of which I am aware, every trial failed. The companies
were never able to come up with a service that would be
compelling to consumers, or that could be delivered at a
cost that was anywhere close to what consumers might
be willing to pay.

Just about the time that the WebTV product was first
launching, the last of the cable iTV trials was being shut
down. One of the reasons that WebTV had such
difficulty in getting any serious attention was that
"everyone knew" that mainstream consumers weren`t
interested in interacting with their televisions. "When
Steve Perlman showed it to me before the launch, I told
him that it was one of the stupidest ideas I`d ever seen,"
Barry Schuler, now responsible for AOLTV, told me in
May 1998.

I`ve mentioned a number of times about how amazed I
was when I began to meet WebTV users at the end of
1996. As an iTV developer of a decade`s experience
myself, I had participated in a number of the failed
attempts to create interactive television content and
services that people would want to use. Yet here were
people who weren`t part of a trial or test group, spending
their own time and money to interact on TV.

I was eager to learn what was making WebTV
compelling to people, even though no one was spending
any special effort to make "iTV" content for them. As I
met more and more people through our site that
ultimately became Net4TV, I learned the key benefits to
people that WebTV was delivering via the Internet, but
that we had completely missed in our creating the cable,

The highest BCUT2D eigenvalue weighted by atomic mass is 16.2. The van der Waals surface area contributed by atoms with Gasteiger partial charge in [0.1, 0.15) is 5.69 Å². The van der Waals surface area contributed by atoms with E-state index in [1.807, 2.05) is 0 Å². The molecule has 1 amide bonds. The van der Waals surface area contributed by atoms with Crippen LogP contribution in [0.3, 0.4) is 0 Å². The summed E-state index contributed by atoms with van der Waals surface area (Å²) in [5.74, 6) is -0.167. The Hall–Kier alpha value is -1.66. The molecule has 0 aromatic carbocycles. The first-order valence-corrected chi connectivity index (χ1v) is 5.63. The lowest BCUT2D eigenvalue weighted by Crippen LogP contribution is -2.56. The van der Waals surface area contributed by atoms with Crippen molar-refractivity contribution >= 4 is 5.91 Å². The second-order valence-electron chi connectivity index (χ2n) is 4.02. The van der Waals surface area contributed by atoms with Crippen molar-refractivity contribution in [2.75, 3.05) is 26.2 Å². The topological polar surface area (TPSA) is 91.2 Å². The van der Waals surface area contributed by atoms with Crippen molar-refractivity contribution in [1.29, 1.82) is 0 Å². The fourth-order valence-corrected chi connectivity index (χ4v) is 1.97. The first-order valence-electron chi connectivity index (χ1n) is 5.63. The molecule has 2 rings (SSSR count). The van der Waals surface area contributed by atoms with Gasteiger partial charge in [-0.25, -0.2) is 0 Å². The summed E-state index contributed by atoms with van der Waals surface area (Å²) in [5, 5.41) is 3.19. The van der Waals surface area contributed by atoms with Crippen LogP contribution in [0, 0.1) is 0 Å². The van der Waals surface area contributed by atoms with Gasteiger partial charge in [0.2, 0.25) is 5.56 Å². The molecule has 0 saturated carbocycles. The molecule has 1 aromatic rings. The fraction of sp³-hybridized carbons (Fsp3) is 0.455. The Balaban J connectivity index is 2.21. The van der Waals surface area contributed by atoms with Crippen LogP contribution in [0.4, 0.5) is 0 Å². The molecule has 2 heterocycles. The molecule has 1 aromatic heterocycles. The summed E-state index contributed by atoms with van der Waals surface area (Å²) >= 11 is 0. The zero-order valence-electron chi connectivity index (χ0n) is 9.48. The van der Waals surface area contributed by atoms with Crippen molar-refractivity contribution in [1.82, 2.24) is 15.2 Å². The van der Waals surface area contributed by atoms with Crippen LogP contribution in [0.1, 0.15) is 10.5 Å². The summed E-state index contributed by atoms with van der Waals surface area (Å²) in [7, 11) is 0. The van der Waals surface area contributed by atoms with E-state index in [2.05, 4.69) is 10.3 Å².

telco, and CD-ROM-based interactive television
content and services.

1. Go Where You Want to Go, Do What You
Want to Do...

All of the trials had been "closed systems," as of course
were the CD-ROM programs. People could only go
where and do what we, the program producers, allowed
them to. That meant that whatever the users of the
program were allowed to do, we had to produce: every
part of the service, every place to click, and all of the
content behind it.

The problem, of course, is that we couldn`t make a vast
range of content to serve people`s individual interests.
The more content that we created to serve different
interests, the costs of content production would soar, but
the audiences that were interested in the individual
pieces would be smaller and smaller, the more diverse
the interests that we served. The World Wide Web was
solving this problem for the WebTV user -- a huge and
ever-growing library of content that could provide
something truly interesting to just about anyone.

Another issue that we`d faced was that we needed a way
to make money from the consumer to pay for the service
or product. The CD-ROM software for TV set-top
boxes was $25 to $60 per program at retail -- not just
because of the cost of the programming, but also because
there was a physical product that had to be
manufactured, packaged, warehoused, and then sold
through distributors and retailers. Every step added cost.
The reason that cable and telephone companies were
interested in iTV in the first place was to try to get users
to buy stuff through their TV sets, so much of the
attention in the services was geared around "buy a pizza"
or "buy a movie" through the TV.

With WebTV and the Internet, you truly could "go
where you want to go, do what you want to do." If you
want to buy stuff, there is a huge array of products and
services available to you (far more than any cable or
telephone company could ever imagine being able to
offer). But there also are libraries, games, virtual
museums, magazines, humor... in fact, just about